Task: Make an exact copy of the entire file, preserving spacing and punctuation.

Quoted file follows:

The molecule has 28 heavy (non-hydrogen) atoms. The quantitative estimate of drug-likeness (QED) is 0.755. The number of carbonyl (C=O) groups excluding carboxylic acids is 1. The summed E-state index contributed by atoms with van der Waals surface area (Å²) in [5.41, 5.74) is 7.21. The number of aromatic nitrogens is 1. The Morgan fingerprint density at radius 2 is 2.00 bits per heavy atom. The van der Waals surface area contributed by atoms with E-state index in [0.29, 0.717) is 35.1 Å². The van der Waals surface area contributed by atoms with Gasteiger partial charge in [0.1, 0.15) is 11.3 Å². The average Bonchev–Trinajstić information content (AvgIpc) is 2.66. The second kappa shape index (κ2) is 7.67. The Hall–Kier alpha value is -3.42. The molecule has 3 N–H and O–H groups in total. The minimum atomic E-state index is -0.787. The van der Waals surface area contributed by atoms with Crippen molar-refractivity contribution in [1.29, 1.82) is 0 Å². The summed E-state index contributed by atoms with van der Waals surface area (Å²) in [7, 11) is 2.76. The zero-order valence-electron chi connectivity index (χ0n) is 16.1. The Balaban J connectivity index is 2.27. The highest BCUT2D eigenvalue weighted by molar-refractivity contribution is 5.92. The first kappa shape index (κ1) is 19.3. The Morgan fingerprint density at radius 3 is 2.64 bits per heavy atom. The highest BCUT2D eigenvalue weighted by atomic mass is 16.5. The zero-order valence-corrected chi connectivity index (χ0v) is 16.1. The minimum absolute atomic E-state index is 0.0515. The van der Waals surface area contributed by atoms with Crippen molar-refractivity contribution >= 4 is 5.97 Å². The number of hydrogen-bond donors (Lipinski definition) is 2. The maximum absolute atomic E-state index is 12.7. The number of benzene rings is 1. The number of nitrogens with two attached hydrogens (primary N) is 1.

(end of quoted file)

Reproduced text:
The molecule has 28 heavy (non-hydrogen) atoms. The quantitative estimate of drug-likeness (QED) is 0.755. The number of carbonyl (C=O) groups excluding carboxylic acids is 1. The summed E-state index contributed by atoms with van der Waals surface area (Å²) in [5.41, 5.74) is 7.21. The number of aromatic nitrogens is 1. The Morgan fingerprint density at radius 2 is 2.00 bits per heavy atom. The van der Waals surface area contributed by atoms with E-state index in [0.29, 0.717) is 35.1 Å². The van der Waals surface area contributed by atoms with Gasteiger partial charge in [0.1, 0.15) is 11.3 Å². The average Bonchev–Trinajstić information content (AvgIpc) is 2.66. The second kappa shape index (κ2) is 7.67. The Hall–Kier alpha value is -3.42. The molecule has 3 N–H and O–H groups in total. The minimum atomic E-state index is -0.787. The van der Waals surface area contributed by atoms with Crippen molar-refractivity contribution in [1.29, 1.82) is 0 Å². The summed E-state index contributed by atoms with van der Waals surface area (Å²) in [7, 11) is 2.76. The zero-order valence-electron chi connectivity index (χ0n) is 16.1. The Balaban J connectivity index is 2.27. The highest BCUT2D eigenvalue weighted by molar-refractivity contribution is 5.92. The first kappa shape index (κ1) is 19.3. The Morgan fingerprint density at radius 3 is 2.64 bits per heavy atom. The highest BCUT2D eigenvalue weighted by atomic mass is 16.5. The zero-order valence-corrected chi connectivity index (χ0v) is 16.1. The minimum absolute atomic E-state index is 0.0515. The van der Waals surface area contributed by atoms with Crippen molar-refractivity contribution >= 4 is 5.97 Å². The number of hydrogen-bond donors (Lipinski definition) is 2. The maximum absolute atomic E-state index is 12.7. The number of benzene rings is 1. The number of nitrogens with two attached hydrogens (primary N) is 1.